Thai Consulate Time to unmask Thai Consul General Sweeya Santipitaks as she retires


Earlier this month, the always smiling and stylish Sweeya Santipitaks ended not only her post in Calcutta, but her three-decade diplomatic career as well. The Consul General of the Royal Thai Consulate, whose father held the same post 38 years ago, shares her farewell thoughts with t2 at her residence in Alipore.

You were lucky enough to see Calcutta for a year and a half before the lockdown.

Yes. I came in the winter of 2018 and there were a lot of invitations. I enjoyed the cultural programs. The people of Calcutta are so friendly.

How did your life change afterwards?

Like everyone else, I had to learn to spend more time at home without worrying. I could adapt. It got easier after a month. We have organized several online events, including the Thai Festival 2021.

Did you choose any hobbies during the months of confinement?

I learned about hydroponics. It is the art of gardening without using soil, only in water. It is also popular in India, but the liquid fertilizer is a bit expensive. I had seeds from Thailand and grew them, taking advice on YouTube and asking vendors. But they didn’t grow as fast as the advertisements claimed.

This is what I plan to learn to do after retirement. This is the Thai version of the artificial clay banana leaf paan. It is easy to mold. We call it the art of Thai clay. It’s a good hobby. Those who do it well sell it too. There are web pages where people learn from each other and also post photos of their creations.

Source by telegraph

Was it a success?

Well … (pause) Some have survived! The ground here is sticky which is different from Thailand. Sticky soil is good for tall trees, however. I also tried to meditate but without much success. I would fall asleep. (Laughs)

Now that the restaurants have reopened, how authentic is the Thai food served in Kolkata in your opinion?

In any location, food should be adjusted according to local preferences. Maybe it has lost some of its authenticity. But if you ask for authentic cuisine, the restaurant chef will surely serve it for you. What I have found is that sometimes Thai food in Kolkata is a bit saltier than it should be. In Thai cooking, we use fish salt, which is a diluted version of salt and therefore does not have the pronounced salty taste. It also elevates the taste. Vegetarians, who cannot use fish salt, can use light soy sauce as an equivalent.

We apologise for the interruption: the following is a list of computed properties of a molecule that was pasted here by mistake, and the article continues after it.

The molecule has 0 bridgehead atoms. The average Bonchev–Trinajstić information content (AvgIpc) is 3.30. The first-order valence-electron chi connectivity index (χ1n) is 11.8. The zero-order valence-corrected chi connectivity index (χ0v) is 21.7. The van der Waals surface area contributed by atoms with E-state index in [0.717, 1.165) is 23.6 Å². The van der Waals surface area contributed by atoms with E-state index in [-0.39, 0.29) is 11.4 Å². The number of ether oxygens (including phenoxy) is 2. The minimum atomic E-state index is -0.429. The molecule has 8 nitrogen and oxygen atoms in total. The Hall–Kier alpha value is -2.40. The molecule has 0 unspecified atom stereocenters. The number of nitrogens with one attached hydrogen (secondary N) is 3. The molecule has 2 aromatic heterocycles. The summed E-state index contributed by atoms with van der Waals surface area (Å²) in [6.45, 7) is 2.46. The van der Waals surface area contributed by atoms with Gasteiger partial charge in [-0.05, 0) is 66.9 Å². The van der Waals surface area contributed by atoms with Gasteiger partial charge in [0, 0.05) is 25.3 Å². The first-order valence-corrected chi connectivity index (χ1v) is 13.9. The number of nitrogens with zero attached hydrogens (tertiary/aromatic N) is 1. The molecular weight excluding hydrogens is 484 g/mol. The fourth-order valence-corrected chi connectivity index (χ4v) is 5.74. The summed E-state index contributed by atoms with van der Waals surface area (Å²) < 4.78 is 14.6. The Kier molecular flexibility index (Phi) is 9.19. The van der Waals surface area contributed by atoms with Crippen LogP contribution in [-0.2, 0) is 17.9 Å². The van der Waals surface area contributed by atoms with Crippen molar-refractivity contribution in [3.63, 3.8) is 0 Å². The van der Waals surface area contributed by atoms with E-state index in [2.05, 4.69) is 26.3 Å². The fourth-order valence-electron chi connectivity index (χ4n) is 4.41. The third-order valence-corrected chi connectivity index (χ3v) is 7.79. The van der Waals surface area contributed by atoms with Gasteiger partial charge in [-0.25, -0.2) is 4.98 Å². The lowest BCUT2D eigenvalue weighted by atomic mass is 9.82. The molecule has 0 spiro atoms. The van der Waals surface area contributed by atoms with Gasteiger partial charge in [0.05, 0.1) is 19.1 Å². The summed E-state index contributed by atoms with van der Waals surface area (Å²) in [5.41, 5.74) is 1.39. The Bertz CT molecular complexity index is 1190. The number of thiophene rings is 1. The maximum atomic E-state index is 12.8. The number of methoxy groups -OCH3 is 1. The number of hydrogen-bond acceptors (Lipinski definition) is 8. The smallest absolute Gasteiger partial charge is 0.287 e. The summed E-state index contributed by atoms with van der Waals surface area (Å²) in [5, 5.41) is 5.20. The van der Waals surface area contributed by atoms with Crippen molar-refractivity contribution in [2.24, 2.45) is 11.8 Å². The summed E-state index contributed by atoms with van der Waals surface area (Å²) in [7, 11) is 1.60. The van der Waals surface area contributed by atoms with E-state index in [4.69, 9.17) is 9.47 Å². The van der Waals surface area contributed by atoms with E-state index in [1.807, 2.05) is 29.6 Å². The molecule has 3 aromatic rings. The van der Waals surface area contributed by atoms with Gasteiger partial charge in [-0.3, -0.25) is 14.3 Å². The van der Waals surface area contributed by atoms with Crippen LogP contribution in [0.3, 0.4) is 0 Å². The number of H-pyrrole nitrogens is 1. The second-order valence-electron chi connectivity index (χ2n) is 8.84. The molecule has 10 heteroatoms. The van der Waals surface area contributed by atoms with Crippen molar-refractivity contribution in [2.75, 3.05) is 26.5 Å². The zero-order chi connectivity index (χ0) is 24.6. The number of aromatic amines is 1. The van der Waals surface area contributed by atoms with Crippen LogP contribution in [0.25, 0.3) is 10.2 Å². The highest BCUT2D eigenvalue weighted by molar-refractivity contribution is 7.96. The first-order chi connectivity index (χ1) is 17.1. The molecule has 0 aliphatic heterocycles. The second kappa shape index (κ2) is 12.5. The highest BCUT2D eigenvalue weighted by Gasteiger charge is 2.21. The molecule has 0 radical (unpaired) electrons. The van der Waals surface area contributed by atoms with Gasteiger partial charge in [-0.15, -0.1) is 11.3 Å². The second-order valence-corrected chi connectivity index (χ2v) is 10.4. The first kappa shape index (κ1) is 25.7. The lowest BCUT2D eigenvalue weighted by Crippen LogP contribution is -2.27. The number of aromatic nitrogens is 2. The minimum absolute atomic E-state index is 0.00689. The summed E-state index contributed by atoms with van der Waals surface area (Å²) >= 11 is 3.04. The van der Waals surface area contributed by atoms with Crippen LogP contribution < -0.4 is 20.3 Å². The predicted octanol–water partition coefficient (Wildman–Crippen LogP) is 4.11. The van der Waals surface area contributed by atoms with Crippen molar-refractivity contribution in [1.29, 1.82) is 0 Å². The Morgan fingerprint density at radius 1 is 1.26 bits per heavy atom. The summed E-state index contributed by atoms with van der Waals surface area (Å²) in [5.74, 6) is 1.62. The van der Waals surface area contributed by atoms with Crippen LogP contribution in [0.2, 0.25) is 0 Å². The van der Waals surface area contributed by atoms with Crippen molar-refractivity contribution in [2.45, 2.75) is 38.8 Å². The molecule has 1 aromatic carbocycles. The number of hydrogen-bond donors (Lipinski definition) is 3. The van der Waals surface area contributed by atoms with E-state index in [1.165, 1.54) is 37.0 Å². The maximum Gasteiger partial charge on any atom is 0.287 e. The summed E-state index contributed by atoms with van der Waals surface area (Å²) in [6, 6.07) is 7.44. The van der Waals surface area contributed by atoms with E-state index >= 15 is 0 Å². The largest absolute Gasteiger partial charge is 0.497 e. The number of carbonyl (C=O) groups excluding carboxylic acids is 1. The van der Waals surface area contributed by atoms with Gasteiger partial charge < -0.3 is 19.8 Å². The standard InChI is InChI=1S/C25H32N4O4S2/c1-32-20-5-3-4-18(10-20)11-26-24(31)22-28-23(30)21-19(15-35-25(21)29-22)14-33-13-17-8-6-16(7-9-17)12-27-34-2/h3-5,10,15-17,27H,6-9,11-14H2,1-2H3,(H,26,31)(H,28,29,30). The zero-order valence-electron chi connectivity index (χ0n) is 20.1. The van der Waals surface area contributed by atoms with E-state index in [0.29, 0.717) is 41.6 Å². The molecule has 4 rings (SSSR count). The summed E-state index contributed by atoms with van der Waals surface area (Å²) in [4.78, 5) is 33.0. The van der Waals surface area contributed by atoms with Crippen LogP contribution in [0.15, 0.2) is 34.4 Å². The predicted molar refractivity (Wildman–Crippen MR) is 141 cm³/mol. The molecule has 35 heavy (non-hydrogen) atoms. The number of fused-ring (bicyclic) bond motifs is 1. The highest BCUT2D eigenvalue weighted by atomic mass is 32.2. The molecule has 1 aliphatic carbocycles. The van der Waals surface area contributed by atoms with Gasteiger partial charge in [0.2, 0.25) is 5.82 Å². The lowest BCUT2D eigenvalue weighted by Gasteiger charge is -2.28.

Our Department of Commerce issues Thai Select certificate to authentic Thai restaurants overseas. Baan Thai in Oberoi Grand received the first one in Calcutta last July, which we handed over, together with the Thai Trade Center in Delhi.

Due to the price, Thai cuisine is not easily accessible for ordinary people. You don’t have Thai fast food in malls. I would love to see a Thai food franchise in every mall in Kolkata at an affordable price.

Consul General of Thailand Sweeya Santipitaks at her residence in a sari

Consul General of Thailand Sweeya Santipitaks at her residence in a sari

Source by telegraph

Have you started accepting tourists in Thailand?

Thailand has gradually reopened its doors to foreign visitors, including Indians, depending on the risk factor, as the safety and health of local Thais and foreign visitors is our priority. As of September 21, we have resumed issuing all types of visas and entry certificates (COEs) for authorized non-Thai nationals traveling from India to Thailand except medical care. In addition, fully vaccinated Indians (with Covishield) can now travel to Thailand through the Phuket Sandbox program and the SamuiPlus program.

But there are two hurdles for the tourist – a ban on scheduled international commercial flights to Thailand and India has remained in place since the pandemic began in March 2020. Travel to Thailand from India has been limited to flights from repatriation, occasionally organized by Thai consulates in Chennai and Calcutta, and Air India Vande Bharat flights from Delhi to Bangkok. Traveling with semi-commercial airlines through Central Asian countries is still possible but the air fare is high. The second hurdle is that Thailand still imposes a two-week quarantine on anyone entering. Even I will have to follow the rule when I return.